Boasting a portfolio of over 200 brands – eight of which bring in upwards of $1bn annually – The Kraft Heinz Company produces a lot of packaging.
While a majority is made from paper, glass, or metal materials that are fully recyclable, the other portion of its packaging is mostly made up of flexible plastic films or rigid plastic containers.
In a move aimed at decreasing its reliance on fossil fuels and improving its environmental impact, Kraft Heinz has announced a commitment to cut the use of virgin plastic in its global packaging portfolio by 20% by 2030, from 2021 levels.
The company is pulling three main levers to achieve this goal: replacing virgin plastic with recycled content; eliminate or reduce plastic packaging; and explore plastic alternatives.
“We are investing in innovative technologies and partnerships that are critical to helping us redesign packaging, eliminate unnecessary plastic, increase our use of recycled content, and influence the adoption of reuse models,” said Rashida La Lande, executive vice president, global general counsel, and chief sustainability and corporate affairs officer at Kraft Heinz.
“This is one way we’re renovating our product portfolio to not only offer more sustainable options, but to deliver on our consumer expectations.”
Navigating the ‘complicated puzzle’ of alt plastic materials
One way Kraft Heinz is working to reduce its use of virgin plastic is by swapping out conventional packaging materials for more sustainable alternatives.
Last year, Heinz announced a pilot with Pulpex to develop a paper-based, renewable and recyclable bottle made from 100% sustainably sourced wood pulp for its Tomato Ketchup. The company claims this to be a first in the sauce category.
This year, Kraft Heinz’ Canadian coffee brand Nabob replaced its non-recyclable flexible plastic coffee bags with recyclable canisters made from 80% paper fibre from renewable sources. The change is estimated to eliminate approximately 2.5m plastic bags per year.
“There’s a lot to consider as we look at developing new and alternative packaging solutions,” explained La Lande. “First and foremost, we must deliver against our food safety requirements and protect the product throughout the use cycle. We also have to meet the expectations of consumers to ensure that packaging functions the way they have come to trust.”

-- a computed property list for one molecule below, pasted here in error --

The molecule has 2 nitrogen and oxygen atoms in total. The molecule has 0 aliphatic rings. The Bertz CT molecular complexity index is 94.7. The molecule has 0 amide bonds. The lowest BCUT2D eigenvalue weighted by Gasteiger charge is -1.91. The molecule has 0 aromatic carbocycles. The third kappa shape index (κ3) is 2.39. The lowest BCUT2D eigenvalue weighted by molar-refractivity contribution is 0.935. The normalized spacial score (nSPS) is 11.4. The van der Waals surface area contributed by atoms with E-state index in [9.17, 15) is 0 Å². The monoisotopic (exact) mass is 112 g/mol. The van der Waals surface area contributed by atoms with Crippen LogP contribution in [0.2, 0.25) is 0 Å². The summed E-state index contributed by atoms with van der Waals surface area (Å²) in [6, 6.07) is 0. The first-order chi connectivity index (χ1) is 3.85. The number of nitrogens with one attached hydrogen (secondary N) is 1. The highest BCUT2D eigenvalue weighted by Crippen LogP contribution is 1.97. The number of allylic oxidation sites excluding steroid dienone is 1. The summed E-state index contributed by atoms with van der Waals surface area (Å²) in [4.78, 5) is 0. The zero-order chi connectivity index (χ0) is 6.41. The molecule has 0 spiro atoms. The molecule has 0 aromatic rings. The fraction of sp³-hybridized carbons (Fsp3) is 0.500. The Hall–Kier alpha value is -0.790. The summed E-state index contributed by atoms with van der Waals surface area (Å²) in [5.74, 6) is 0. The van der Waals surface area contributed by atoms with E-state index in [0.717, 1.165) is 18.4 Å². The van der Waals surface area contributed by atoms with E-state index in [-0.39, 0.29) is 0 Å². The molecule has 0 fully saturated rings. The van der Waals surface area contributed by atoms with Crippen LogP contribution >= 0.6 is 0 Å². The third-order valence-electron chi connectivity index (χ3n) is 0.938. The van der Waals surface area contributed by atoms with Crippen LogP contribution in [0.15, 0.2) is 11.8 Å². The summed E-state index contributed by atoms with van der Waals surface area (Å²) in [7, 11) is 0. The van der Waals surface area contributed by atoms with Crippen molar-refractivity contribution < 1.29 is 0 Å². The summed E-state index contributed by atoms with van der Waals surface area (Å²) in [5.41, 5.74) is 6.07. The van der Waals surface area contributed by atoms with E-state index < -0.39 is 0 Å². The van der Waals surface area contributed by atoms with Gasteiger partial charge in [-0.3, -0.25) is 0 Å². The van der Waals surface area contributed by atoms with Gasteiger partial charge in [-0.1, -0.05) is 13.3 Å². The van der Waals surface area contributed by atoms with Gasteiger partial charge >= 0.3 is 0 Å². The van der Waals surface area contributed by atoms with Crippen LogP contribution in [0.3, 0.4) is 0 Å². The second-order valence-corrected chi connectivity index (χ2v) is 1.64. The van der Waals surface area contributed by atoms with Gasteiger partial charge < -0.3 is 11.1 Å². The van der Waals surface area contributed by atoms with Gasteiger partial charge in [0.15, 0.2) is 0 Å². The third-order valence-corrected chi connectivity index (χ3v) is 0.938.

Kraft Heinz also has to be assured that the plastic alternative in question is doing more good than harm. “While plastic waste can have a detrimental impact on the environment, we also have to be careful to evaluate the environmental impact of alternatives to ensure that they don’t have worse impacts on the environment.”
And finally, the company needs to be sure it can run any potential new innovations on its existing equipment, so that it can implement changes in the ‘most efficient way’, La Lande told this publication.
“So, we work hard to anticipate and forecast what we’ll need to address and solve so that innovations are relevant by the time they hit the market.”
Increasing recycled content and decreasing materials
Increasing the amount of recycled content within its packaging is a major strategy for Kraft Heinz in cutting virgin plastic use.
Ensuring the company has access to enough recycled plastic content is crucial to this approach. “To ensure we have access to the recycled content needed for our packaging, our procurement partners work closely with vendors upstream to source and buy the specific materials we need for our innovations,” the chief sustainability officer told FoodNavigator.
In the UK, Heinz worked with partners to create recyclable Heinz Beans Snap pots from soft plastics that were returned to Tesco by consumers. The food-safe recyclable pots are made with 39% recycled plastic. This pilot project was set to recycle approximately 22 tonnes of plastic.
Heinz has also moved to 30% recycled content in most of its bottles in Europe, the UK and Brazil.
In the US, Kraft Heinz aims to replace 15% of its US PET rigid plastic portfolio with post-consumer recycled content by 2050. Innovations helping the company achieve this ambition include its plan to transition Kraft’s Real Mayo and Miracle Whip packaging to 100% recycled content in the US by early 2024.
In working to eliminate or reduce plastic materials, Kraft Heinz is also making progress. In the UK, Heinz launched a multipack paperboard sleeve to replace shrink-wrap. In the US, the plastic ‘shaker’ bag was removed from Kraft Heinz’s Shake ‘N Bake product.
Reusability is also on the company’s radar. “One way we’re investigating reusable packaging is by partnering with Loop, a waste-free online shop, to allow consumers to responsibly buy products in refillable packaging which is collected, cleaned and refilled after use,” explained La Lande. “Our pilot began in Canada and the U.K. in 2020 and we expanded to the U.S. in 2022.”
On track to meet sustainability commitments?
Kraft Heinz’s new packaging commitments aligns with earlier sustainability pledges made by the company.
Back in 2018, Kraft Heinz said it aimed to make 100% recyclable, reusable or compostable packaging by 2050 as part of the New Plastics Economy Global Commitment, launched by the Ellen MacArthur Foundation (EMF) in collaboration with UN Environment. Kraft Heinz is 84% of the way there, with less than two years to go.
Other food and beverage majors such as Nestlé, Unilever, The Coca Cola Company, Mars, Inc. and Danone also signed the pledge, but EMF is unsure commitments will be achieved by deadline.
Kraft Heinz’s packaging ambitions also align with its broader greenhouse gas reduction ambitions: the company wants to halve emissions by 2030 and achieve net zero by 2050. “To achieve our ESG goals, including to reach net zero GHG emissions, we can’t continue to do things as they have in the past,” said La Lande.